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Most inefficient homes can ‘easily’ achieve EPC C rating

Most inefficient homes can ‘easily’ achieve EPC C rating
Shekina Tuahene
Written By:
Shekina Tuahene

The majority of homes in the UK would be able to reach an Energy Performance Certificate (EPC) rating of C, analysis from a climate tech firm suggested.

A study of 200,000 conducted by Kamma found that by investing less than 5% of a home’s asset value, 84% of properties could reach this standard of efficiency.

It said half of the homes within the 84% share could improve the EPC rating by spending less than £5,000, while 18% of properties could be retrofitted for less than £750.

The firm said this dispelled the idea that improving the energy efficiency of a home was costly, suggesting that this was sometimes down to inaccurate data.

Kamma said estimates based on such data put homeowners off from doing works to their homes and slowed down the pace of property decarbonisation.

The firm said its findings were timely, as the Labour Party, Liberal Democrats and Green Party all announced plans to reintroduce minimum energy efficiency standards (MEES) legislation in their 2024 election manifestos, after Rishi Sunak scrapped plans last year.

Orla Shields, CEO of Kamma, said: “Out-of-date retrofit cost estimates are holding back progress across the whole property industry. Most lenders and homeowners rely on retrofit recommendations, installation cost estimates, and energy bill saving estimates from the property’s EPC certificate, but EPCs use cost baselines that are over a decade out of date.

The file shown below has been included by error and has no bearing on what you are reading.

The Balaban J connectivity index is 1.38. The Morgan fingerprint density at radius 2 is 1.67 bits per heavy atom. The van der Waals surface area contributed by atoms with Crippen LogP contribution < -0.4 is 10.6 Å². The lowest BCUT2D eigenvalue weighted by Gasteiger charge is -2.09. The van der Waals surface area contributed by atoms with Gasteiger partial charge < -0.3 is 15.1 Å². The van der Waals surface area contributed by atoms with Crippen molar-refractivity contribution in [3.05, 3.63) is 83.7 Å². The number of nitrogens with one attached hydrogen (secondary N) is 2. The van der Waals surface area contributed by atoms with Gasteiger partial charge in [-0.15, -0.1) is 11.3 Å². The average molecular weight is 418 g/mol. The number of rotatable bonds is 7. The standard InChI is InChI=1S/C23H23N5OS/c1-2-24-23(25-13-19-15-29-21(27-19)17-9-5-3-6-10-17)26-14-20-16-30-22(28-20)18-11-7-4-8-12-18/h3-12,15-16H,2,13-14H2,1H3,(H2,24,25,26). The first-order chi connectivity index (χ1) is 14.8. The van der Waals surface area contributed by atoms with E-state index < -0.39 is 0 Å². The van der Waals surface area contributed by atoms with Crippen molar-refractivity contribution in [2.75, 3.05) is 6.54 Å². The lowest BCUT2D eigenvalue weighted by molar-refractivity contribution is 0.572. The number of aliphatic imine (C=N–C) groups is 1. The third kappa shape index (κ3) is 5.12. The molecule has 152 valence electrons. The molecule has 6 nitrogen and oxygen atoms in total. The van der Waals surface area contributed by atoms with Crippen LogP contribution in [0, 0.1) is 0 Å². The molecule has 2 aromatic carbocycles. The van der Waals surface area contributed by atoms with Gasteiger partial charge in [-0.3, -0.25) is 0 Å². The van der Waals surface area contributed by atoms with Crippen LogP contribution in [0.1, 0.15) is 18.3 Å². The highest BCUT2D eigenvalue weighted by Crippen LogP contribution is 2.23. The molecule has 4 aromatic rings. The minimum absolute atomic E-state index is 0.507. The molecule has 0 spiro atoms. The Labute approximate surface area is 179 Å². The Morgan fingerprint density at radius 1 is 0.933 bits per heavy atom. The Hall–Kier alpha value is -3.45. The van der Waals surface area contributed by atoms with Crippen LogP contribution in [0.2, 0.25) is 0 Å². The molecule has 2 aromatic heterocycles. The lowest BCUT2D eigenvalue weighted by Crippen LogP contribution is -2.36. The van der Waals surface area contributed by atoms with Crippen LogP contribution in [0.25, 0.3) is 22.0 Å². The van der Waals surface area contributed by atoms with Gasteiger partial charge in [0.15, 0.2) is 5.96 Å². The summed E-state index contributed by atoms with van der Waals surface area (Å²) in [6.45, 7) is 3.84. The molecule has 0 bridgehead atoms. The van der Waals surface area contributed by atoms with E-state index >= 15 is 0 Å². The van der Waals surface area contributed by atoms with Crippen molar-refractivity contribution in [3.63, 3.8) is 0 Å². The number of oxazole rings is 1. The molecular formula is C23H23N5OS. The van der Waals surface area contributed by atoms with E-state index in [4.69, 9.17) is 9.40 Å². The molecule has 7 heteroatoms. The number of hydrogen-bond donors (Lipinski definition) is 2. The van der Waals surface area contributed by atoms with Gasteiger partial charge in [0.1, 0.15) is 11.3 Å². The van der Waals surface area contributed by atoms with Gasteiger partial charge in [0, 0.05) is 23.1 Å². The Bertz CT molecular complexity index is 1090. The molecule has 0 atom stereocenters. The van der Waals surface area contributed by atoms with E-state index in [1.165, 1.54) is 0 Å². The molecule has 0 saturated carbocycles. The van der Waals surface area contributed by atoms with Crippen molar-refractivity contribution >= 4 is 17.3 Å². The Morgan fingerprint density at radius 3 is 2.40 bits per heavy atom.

“Better data on property carbon emissions overcomes the perceived cost barrier, increases action and unlocks the benefits of retrofit for homeowners and lenders alike.”

‘Not just homeowners that stand to benefit’

Kamma said efficient homes were a benefit to lenders too, as an increase in a property’s value after being retrofitted improved the loan to value (LTV), reduced risk and could lower a lender’s capital provisions.

Shields added: “It’s not just homeowners that stand to benefit from retrofitting. Insulating homes reduces bills and insulates lenders from the increased risks associated with lending on under-performing homes. Changing regulations and changing buyer preferences both provide good reasons to act.

“With better data, better choices can be made.”

Kamma works with lenders to help borrowers make their homes more sustainable by suggesting measures to improve the property’s efficiency. The firm has worked with the likes of Atom Bank, Octopus Real Estate and Kensington Mortgages.

Related: EPCs found littered with errors, prompting calls for reform